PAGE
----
Politics

Murkowski, Peltola reelected in Alaska's ranked-choice voting, ABC News reports

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(WASHINGTON) — ABC News reports that Alaska’s incumbent senator, Republican Lisa Murkowski, is projected to win reelection against another Republican opponent, Trump-backed Kelly Tshibaka, and that Democrat Rep. Mary Peltola, the first Alaska Native elected to Congress, is projected to win reelection to her at-large House seat against Republican challenger Sarah Palin.

The projections come after the Alaska Division of Elections on Wednesday night revealed the results of the state’s new ranked-choice voting system and are some of the last outstanding races of the 2022 midterm elections.

Even with the Murkowski projection, power in the Democrat-controlled U.S. Senate remains at 50-49 since the last remaining Senate candidates in Alaska were both Republicans. The final outcome of the seat count in the Senate will be determined by a Dec. 6 runoff election in Georgia between incumbent Democratic Sen. Raphael Warnock and GOP challenger Herschel Walker.

With Peltola’s projected win, Democrats have 213 seats in a Republican-controlled House.

The unusually tight contests featured Murkowski, a moderate Republican who supports abortion rights and who voted to impeach former President Donald Trump, and Tshibaka, a staunch Trump supporter who previously served as a commissioner of the Alaska Department of Administration.

Peltola, reelected as the first Democrat to occupy the seat since the early 1970s, faced a rematch with former Republican vice president nominee Palin — and all the races were determined through a lengthy ranked-choice voting process because none of the candidates in the Alaska Senate or House races received 50% of the vote on Nov. 8.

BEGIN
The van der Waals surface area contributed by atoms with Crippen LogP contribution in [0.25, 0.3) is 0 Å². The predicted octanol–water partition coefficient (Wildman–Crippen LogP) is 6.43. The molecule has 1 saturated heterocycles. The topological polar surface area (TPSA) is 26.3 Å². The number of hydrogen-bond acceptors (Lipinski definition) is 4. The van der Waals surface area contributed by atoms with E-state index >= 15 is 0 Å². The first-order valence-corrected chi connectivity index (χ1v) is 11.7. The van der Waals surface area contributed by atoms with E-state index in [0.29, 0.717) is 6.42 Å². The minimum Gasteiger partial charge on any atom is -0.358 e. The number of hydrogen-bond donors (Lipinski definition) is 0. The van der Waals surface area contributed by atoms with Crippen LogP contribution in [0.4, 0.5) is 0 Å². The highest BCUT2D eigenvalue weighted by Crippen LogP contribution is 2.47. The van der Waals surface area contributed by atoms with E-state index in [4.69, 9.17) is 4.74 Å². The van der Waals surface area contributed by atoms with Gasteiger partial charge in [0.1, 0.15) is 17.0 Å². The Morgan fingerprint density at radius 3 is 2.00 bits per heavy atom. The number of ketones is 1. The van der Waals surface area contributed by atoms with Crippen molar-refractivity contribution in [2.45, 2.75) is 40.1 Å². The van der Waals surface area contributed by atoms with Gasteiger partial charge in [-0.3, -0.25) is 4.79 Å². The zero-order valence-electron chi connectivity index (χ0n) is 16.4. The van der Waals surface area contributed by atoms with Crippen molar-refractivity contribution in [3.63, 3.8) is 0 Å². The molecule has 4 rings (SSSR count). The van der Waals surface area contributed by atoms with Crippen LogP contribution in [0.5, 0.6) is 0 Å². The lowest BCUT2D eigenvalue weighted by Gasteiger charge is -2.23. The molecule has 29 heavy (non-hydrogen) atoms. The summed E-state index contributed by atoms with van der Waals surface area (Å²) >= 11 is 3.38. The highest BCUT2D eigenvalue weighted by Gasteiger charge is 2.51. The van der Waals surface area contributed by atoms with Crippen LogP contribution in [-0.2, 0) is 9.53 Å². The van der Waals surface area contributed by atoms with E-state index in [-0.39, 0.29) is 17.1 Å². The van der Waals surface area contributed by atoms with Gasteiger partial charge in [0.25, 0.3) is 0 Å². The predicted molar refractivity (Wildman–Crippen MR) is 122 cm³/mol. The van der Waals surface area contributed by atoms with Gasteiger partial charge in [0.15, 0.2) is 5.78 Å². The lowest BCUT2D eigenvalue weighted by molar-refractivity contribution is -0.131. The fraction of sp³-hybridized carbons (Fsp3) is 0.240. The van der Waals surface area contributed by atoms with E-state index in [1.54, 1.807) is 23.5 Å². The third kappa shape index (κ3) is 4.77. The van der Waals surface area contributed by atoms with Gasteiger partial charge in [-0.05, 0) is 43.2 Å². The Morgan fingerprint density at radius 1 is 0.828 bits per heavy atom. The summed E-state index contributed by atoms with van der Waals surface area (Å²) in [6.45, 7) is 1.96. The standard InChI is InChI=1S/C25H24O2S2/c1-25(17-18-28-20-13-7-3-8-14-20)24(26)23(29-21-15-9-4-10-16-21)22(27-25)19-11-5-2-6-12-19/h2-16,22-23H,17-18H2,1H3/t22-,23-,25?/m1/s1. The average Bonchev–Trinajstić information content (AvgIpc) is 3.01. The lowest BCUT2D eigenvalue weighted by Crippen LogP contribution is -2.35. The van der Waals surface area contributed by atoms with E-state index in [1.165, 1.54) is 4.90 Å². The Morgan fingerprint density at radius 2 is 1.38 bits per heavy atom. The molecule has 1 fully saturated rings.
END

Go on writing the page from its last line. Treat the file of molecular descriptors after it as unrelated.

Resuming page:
According to the new election system, approved by Alaskans in 2020, contests where neither candidate reached the majority mark eliminated the individual who finished with the lowest number of votes. If a voter had chosen that last-place candidate, their vote then goes to their second choice. If a voter’s first choice was not eliminated, their vote stays with that candidate. The votes are then counted again.

Murkowski, an ardent ally of Senate Minority Leader Mitch McConnell, has served in the Senate for 20 years after her father resigned to become the governor of Alaska and appointed her to take his place. Murkowski is the only Republican senator on the ballot this year who voted to convict Trump in his impeachment trial– a political target of the former president, who has said she is “one of the worst senators even imaginable.” Murkowski also opposed the nomination of Brett Kavanaugh to the U.S. Supreme Court.

Tshibaka, however, was ahead of the incumbent Murkowski until Friday. When the race went to a second round, Tshibaka had 44% of 71% of the expected vote reporting, followed by Murkowski with 43%, Democratic candidate Patricia Chesbro with 10% and Republican candidate Buzz Kelley with 3%.

Upon the news that she squeaked ahead, Murkowski’s campaign tweeted a GIF mocking her Republican challenger. Following Democrat Mary Peltola’s victory in a special election for Alaska’s House seat earlier this year, Republicans heavily criticized Alaska’s ranked-choice voting.

“And just like that … Kelly’s claim that she only lost because of Ranked Choice was gone,” text accompanying the GIF states.

The Murkowski campaign said Monday they were not concerned about chances that the incumbent may not be victorious, stating that any outstanding votes would “break favorably for Lisa Murkowski.”

Peltola also did not cross the 50% threshold on Nov. 8, but handily won the House seat in August during a special election when a similar ranked-choice scenario played out to fill the place of Rep. Don Young, a Republican who died in March after representing the state in the House for nearly half a century.

ABC News’ Nadine El-Bawab and Alexandra Hutzler contributed to this report.

Copyright © 2022, ABC Audio. All rights reserved.

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